BD: There’s often little to no trans representation in the horror genre, especially leads. Did you have any goals with Danni leading Strange Science?
MV: Danni’s not a supporting character this time so I’m taking her seriously as my protagonist. Just to compare to her first appearances where Jinx was the lead, Danni does have to kind of be a little bit one note because Jinx is carrying all the dramatic tension and all the emotional weight. With Strange Science it was just ‘remember that Danni is now the one who’s carrying the tension in emotional weight’ and it’s tension and emotional weight that I know well personally.
BD: Strange Science doesn’t shy away from the fact that Danni is trans and has had a life previously before transition. What were the inspirations behind telling that side of her story?
MV: Her first appearances when she was Dilton’s sidekick in the original Strange Science comics. The whole reason for using Danni is that I wanted to use a character who has these existing relationships. Danni’s not just being plucked down, but she has context. She has this history with Dilton and a past that’s entirely her own. In Strange Science she’s not his sidekick. She’s constantly presented that she’s just as he is and that she is underestimated. She’s not a different character with the same name, she’s a different version of the same girl.
BD: A lot of horror today tackles heavy subject matter such as grief or loss. How did you go about tackling that in a more authentic way with Strange Science and the story of Danni’s past?
MV: The problem with the single issue format for these one-offs is that you need to accomplish a lot in an extremely condensed space. There’s not gonna be an opportunity for an immediate follow up, so your emotional beats have to hit all at once. That’s something I struggled a great deal with and I’m not sure how successful it was. I wanted the story to be about Danni having to make an accounting to herself of her own past and to ownership over her past. That is something I think a lot of us in the trans community struggle with. I know it’s true for me that I tend to look at my pre-transition self as a functionally completely different person who I don’t seem to understand very well. So the thing for Danni is she wants the continuity, but she also wants the disruption. It was critical for me to put her in confrontation with the pain of her past while simplifying it so that it could be a big moment.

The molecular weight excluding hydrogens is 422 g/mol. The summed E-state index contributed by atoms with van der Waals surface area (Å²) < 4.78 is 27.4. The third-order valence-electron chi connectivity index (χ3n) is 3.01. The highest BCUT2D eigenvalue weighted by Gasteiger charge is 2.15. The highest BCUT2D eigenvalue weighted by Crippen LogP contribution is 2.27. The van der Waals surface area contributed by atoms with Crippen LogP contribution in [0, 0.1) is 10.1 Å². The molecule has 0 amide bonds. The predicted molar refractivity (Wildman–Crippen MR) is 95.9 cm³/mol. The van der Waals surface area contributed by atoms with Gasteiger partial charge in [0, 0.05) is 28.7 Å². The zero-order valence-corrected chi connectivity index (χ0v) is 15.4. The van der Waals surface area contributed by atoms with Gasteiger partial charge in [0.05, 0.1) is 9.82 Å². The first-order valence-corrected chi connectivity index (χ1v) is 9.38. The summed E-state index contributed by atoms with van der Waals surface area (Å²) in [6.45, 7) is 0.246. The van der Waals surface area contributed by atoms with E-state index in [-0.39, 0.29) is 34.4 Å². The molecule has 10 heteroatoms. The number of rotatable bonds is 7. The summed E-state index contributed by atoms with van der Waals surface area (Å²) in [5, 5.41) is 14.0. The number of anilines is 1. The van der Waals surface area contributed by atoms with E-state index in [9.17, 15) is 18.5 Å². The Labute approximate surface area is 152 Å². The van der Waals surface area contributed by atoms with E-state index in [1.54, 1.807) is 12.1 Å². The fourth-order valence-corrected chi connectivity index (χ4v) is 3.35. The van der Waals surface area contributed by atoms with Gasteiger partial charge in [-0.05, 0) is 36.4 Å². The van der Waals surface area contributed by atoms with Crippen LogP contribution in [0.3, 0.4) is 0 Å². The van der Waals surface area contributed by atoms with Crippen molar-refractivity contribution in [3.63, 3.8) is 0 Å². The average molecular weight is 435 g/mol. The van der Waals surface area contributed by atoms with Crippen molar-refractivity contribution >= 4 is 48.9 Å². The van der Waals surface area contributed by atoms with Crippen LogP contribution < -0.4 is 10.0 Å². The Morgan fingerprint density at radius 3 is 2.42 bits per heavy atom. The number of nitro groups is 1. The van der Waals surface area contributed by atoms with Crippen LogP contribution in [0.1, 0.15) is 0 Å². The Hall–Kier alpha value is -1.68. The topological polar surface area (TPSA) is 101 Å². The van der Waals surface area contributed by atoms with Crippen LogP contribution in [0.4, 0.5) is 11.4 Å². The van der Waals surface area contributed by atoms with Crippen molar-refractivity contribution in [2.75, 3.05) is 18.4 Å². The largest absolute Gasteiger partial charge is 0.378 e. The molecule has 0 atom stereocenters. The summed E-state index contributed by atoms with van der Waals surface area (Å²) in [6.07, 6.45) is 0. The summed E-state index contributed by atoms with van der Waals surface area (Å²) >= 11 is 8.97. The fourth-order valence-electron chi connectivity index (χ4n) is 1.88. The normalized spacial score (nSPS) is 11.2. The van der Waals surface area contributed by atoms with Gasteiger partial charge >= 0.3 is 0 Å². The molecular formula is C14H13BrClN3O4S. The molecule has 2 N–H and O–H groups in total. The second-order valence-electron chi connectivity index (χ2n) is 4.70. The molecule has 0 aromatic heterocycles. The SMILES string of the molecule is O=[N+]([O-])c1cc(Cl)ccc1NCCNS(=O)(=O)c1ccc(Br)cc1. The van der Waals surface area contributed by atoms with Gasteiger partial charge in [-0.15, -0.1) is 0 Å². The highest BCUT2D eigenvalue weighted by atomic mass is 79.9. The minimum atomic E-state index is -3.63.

I know how to write stories and moments that are emotionally resonant to other trans women but I really hope that Cisgender people who read Strange Science are also able to make connections. To their own lives, and their own pasts, and their own gains, and to see that it’s just one pain. It’s all just human suffering and the desire to heal.
BD: Time often feels at a standstill when we as humans are unable to process past trauma and grief. We see Danni go through this in Strange Science. I’m curious what your thoughts are on the scene where Danni encounters her younger self?
MV: One of the hardest parts of being trans is the feeling like you don’t have a past anymore. That your history was never your history. That in transitioning you are repudiating your past, you are repudiating the person you were and saying that there is continuity, but this is that this is a moment of significant disruption from which there is no going back. One of the things I’ve been personally working on for a long time is this idea that maybe that’s not true. Maybe we were always there. So at the end of Strange Science when Danni meets her younger self, her younger self is a little girl. It’s not her pre-transition, it’s the person that she transitioned into who was always there. We have so much grief for all the time we lost post-transition, but there’s peace in knowing that it was always you there.
BD: Are there any future plans for Danni, Jinx, or Dilton in the world of Archie Horror?
MV: I definitely have ideas. There’s nothing specific in the works, but Archie Comics is very supportive and there’s always discussion about where the characters go from here.